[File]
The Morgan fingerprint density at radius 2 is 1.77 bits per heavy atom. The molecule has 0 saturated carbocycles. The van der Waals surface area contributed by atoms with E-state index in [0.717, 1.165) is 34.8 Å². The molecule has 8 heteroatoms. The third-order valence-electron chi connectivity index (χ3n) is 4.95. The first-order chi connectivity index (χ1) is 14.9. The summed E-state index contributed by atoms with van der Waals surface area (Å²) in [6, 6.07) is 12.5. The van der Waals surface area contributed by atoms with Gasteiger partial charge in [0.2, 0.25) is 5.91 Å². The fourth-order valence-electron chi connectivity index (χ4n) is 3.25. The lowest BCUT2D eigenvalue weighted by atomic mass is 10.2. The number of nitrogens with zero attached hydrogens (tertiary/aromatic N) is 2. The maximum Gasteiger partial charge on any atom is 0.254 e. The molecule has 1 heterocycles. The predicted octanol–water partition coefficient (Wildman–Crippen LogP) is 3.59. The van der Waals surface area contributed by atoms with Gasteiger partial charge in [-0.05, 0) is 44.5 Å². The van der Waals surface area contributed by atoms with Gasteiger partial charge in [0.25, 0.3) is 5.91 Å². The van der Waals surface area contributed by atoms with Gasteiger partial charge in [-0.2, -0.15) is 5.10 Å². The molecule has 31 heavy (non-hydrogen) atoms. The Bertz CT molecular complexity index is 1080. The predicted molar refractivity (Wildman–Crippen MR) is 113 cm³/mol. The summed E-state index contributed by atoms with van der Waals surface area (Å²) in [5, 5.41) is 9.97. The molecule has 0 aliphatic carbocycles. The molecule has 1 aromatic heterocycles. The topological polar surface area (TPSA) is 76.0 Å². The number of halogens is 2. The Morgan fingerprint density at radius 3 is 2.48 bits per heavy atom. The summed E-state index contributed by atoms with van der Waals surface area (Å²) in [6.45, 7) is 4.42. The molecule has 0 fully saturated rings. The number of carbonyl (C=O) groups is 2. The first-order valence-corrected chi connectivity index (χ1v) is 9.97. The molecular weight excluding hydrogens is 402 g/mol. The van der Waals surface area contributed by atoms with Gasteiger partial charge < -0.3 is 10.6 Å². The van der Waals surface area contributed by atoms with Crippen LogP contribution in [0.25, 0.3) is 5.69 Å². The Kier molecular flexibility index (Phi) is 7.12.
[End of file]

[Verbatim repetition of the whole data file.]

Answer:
The Morgan fingerprint density at radius 2 is 1.77 bits per heavy atom. The molecule has 0 saturated carbocycles. The van der Waals surface area contributed by atoms with E-state index in [0.717, 1.165) is 34.8 Å². The molecule has 8 heteroatoms. The third-order valence-electron chi connectivity index (χ3n) is 4.95. The first-order chi connectivity index (χ1) is 14.9. The summed E-state index contributed by atoms with van der Waals surface area (Å²) in [6, 6.07) is 12.5. The van der Waals surface area contributed by atoms with Gasteiger partial charge in [0.2, 0.25) is 5.91 Å². The fourth-order valence-electron chi connectivity index (χ4n) is 3.25. The lowest BCUT2D eigenvalue weighted by atomic mass is 10.2. The number of nitrogens with zero attached hydrogens (tertiary/aromatic N) is 2. The maximum Gasteiger partial charge on any atom is 0.254 e. The molecule has 1 heterocycles. The predicted octanol–water partition coefficient (Wildman–Crippen LogP) is 3.59. The van der Waals surface area contributed by atoms with Gasteiger partial charge in [-0.05, 0) is 44.5 Å². The van der Waals surface area contributed by atoms with Gasteiger partial charge in [0.25, 0.3) is 5.91 Å². The van der Waals surface area contributed by atoms with Gasteiger partial charge in [-0.2, -0.15) is 5.10 Å². The molecule has 31 heavy (non-hydrogen) atoms. The Bertz CT molecular complexity index is 1080. The predicted molar refractivity (Wildman–Crippen MR) is 113 cm³/mol. The summed E-state index contributed by atoms with van der Waals surface area (Å²) in [5, 5.41) is 9.97. The molecule has 0 aliphatic carbocycles. The molecule has 1 aromatic heterocycles. The topological polar surface area (TPSA) is 76.0 Å². The number of halogens is 2. The Morgan fingerprint density at radius 3 is 2.48 bits per heavy atom. The summed E-state index contributed by atoms with van der Waals surface area (Å²) in [6.45, 7) is 4.42. The molecule has 0 fully saturated rings. The number of carbonyl (C=O) groups is 2. The first-order valence-corrected chi connectivity index (χ1v) is 9.97. The molecular weight excluding hydrogens is 402 g/mol. The van der Waals surface area contributed by atoms with Gasteiger partial charge < -0.3 is 10.6 Å². The van der Waals surface area contributed by atoms with Crippen LogP contribution in [0.25, 0.3) is 5.69 Å². The Kier molecular flexibility index (Phi) is 7.12.